FL-19: So GOP Rep. Trey Radel pleaded guilty to cocaine possession on Wednesday, earning a year of probation, proving once again that rich people don't get jail time, they get therapy. Radel, it turns out, was busted trying to purchase cocaine from an undercover officer, apparently as part of a broader investigation into drug trafficking in the District of Columbia. He says he'll enter an in-patient treatment facility in Florida but didn't mention anything about resigning. Rather, at a press conference at 10:30 PM on Wednesday night, Radel said he'd take a leave of absence and donate his congressional salary to charity.

Meanwhile, several Republicans are considering a challenge to Radel in the primary. Most amusingly, ex-Rep. Connie Mack, who held this seat before Radel, punted on the question; Mack is a notorious waster who was memorably dubbed the "Charlie Sheen of Florida politics" by ex-Sen. George LeMieux in last year's Senate race, so he'd match up pretty poorly again Radel on the moral character front.

More actively, Chauncey Goss, the son of ex-Rep. Porter Goss who was runner-up to Radel in 2012, says he's thinking about it, as is ex-state Rep. Paige Kreegel, who finished third. Another name mentioned is state Sen. Lizbeth Benacquisto. So if Radel tries to seek another term, he'll definitely have to watch his back.

NJ-05: Confirming an unsourced earlier report, state Sen. Bob Gordon says he is in fact considering a run for Congress against GOP Rep. Scott Garrett. Gordon just won a bruising re-election campaign to the legislature, though, and he acknowledges that taking on Garrett "would be extraordinarily difficult," so it doesn't sound like he's leaning toward a bid. Gordon also thought about it last cycle but declined.

NY-23: This wouldn't be that interesting, except for the fact that it keeps happening: GOP Rep. Tom Reed's law office was late in paying its property taxes this year, which the Buffalo News notes is the 39th occasion that either Reed or one of his businesses has failed to pay such bills in a timely fashion since 2005. Reed points out that he's no longer involved with the law firm (he can't be, as a member of Congress), but really, that's a lot of delinquent tax payments, and his Democratic opponent, Tompkins County Legislator Martha Robertson, is trying to make an issue of them. We'll see if she succeeds.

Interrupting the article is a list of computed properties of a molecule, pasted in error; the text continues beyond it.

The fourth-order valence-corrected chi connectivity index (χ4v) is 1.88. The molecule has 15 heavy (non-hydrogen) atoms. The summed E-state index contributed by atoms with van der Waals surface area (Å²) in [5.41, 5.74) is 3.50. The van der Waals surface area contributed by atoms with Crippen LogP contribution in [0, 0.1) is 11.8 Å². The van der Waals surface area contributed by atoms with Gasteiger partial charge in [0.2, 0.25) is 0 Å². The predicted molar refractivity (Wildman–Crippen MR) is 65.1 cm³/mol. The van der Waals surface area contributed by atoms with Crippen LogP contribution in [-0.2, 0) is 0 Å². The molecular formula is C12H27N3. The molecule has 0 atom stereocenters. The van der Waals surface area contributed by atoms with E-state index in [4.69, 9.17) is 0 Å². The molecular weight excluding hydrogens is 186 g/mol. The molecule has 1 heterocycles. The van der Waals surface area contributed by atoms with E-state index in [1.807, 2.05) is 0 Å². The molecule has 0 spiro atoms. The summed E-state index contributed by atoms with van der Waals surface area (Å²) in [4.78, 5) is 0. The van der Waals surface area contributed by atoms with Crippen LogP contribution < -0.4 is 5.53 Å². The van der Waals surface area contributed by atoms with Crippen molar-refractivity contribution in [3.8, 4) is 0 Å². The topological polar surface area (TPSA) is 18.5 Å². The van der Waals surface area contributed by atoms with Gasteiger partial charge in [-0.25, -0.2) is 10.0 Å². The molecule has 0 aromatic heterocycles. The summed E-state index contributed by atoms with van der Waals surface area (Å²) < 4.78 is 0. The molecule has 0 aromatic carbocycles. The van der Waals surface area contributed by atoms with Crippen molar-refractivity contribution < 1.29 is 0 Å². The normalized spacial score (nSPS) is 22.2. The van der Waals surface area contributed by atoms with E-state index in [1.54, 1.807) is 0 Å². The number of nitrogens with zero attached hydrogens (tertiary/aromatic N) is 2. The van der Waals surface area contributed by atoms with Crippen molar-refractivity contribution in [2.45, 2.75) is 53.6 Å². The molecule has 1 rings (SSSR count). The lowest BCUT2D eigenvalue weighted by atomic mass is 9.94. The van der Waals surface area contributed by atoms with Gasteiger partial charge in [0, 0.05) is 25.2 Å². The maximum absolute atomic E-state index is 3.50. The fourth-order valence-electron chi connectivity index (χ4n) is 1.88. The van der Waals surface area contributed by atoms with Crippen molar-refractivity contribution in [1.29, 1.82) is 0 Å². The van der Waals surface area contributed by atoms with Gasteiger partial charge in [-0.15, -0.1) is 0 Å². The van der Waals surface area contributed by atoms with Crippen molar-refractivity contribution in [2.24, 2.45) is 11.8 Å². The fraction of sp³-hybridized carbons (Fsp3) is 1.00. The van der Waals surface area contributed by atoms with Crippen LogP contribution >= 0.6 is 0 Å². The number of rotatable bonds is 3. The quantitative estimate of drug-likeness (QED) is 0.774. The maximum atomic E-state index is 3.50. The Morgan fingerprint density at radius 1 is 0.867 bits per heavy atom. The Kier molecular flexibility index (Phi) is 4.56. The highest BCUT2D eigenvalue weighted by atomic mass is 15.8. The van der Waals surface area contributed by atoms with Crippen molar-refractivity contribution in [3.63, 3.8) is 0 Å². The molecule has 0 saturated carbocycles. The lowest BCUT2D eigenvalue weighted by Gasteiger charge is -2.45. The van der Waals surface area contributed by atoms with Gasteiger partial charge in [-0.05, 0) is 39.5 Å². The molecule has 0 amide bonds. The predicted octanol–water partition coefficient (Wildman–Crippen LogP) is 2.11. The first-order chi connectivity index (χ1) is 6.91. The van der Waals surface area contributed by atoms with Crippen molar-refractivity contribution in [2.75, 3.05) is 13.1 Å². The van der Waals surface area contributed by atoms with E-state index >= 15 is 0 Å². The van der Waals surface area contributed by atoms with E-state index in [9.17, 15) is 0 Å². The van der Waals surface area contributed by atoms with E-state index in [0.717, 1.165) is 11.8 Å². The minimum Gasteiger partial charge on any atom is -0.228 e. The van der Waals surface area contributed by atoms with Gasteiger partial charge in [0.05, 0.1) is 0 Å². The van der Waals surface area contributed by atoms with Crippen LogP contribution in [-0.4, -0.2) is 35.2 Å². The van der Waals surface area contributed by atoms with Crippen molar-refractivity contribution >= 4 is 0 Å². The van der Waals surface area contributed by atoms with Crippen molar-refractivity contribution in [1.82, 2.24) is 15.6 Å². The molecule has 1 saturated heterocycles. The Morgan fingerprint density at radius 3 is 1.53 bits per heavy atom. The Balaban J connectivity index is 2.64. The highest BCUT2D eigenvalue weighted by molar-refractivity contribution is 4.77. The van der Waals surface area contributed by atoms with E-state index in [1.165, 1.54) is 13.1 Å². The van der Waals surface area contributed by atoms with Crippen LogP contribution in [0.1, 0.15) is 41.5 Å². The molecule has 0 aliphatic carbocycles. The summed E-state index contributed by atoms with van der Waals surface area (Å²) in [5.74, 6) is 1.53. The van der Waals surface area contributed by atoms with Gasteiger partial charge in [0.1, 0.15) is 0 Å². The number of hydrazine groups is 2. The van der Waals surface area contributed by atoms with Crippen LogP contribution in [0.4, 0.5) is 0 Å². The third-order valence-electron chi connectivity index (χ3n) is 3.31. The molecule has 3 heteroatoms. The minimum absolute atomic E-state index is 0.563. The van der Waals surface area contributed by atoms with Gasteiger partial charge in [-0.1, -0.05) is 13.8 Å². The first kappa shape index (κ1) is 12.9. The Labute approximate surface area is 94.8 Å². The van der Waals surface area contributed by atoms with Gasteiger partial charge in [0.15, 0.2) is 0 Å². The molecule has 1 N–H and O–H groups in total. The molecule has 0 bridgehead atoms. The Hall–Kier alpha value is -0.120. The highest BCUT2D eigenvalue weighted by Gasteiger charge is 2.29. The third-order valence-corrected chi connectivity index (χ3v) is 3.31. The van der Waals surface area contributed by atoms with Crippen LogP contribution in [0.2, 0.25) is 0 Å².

Grab Bag:

Special Elections: Johnny Longtorso recaps Tuesday's four legislative specials:

California AD-45: This turned out to be a close one. Democrat Matt Dababneh currently leads Republican Susan Shelley by 173 votes.

Iowa SD-13: Republican Julian Garrett easily held this seat for his party, defeating Democrat Mark Davitt by a 60-40 margin.

Wisconsin AD-21: Republican Jessie Rodriguez defeated Democrat Elizabeth Coppola by a 56-44 margin, keeping the seat in Republican hands.

Wisconsin AD-69: Republican Bob Kulp had no trouble winning here; he got 67 percent of the vote to Democrat Ken Slezak's 24 percent, while independent Tim Swiggum pulled in 9 percent.

Democrats badly underperformed the district lean in all four of these races, but the most disturbing is California's. It's a 63 percent Obama seat, and in the first round of voting, Democratic candidates combined for a similar 62 percent. But with Dababneh barely above 50, that represents a huge falloff for Team Blue, though he's likely to hang on as Democrats always improve in late-counted votes in Cali. By the same token, IA SD-13 and WI AD-21 were both 51 percent Romney, and WI AD-69 was 55 percent Romney.

Grab Bag:

House: These figures are much higher than I'd have thought: According to a new study from the University of Minnesota, fully 14 percent of the entire House was first elected via special elections. Interestingly, the rate is much higher for Democrats (almost 19 percent) than Republicans (under 10 percent). I'm not sure why that might be, and I'd be curious to hear ideas, but perhaps it has to do with the fact that a large fraction of the GOP caucus was recently elected in the regularly scheduled Nov. 2010 general election.

Maps: Here's a very cool map of the United States that almost represents a sort of alternate history, from John Lavey of the Sonoran Institute, a conservationist group:

A map of the United States with state borders redrawn according to watersheds
(click for larger)
Lavey was inspired to redraw the continental United States along the lines of its watersheds by 19th century geologist John Wesley Powell, who proposed that new states created in the arid west be formed around watersheds to minimize conflicts over scarce water resources. Powell's vision, detailed in a gorgeous, full-color map, never came even close to realization, though. Lavey explains that rail companies lobbied against Powell's plan because they preferred existing state lines, which he says allowed them to maximize revenues from the agricultural industry.

Had we instead followed Powell's ideas, we might see far fewer fights over water between states today. But Lavey also explores at length many other changes that Powell's map might have wrought—and then takes things one step further by asking "what if?" and applying Powell's approach to the entire country. It's a fascinating notion of an alternate United States, one that would likely be very different from the nation we know.

Originally posted to Daily Kos Elections on Thu Nov 21, 2013 at 05:00 AM PST.

Also republished by Daily Kos.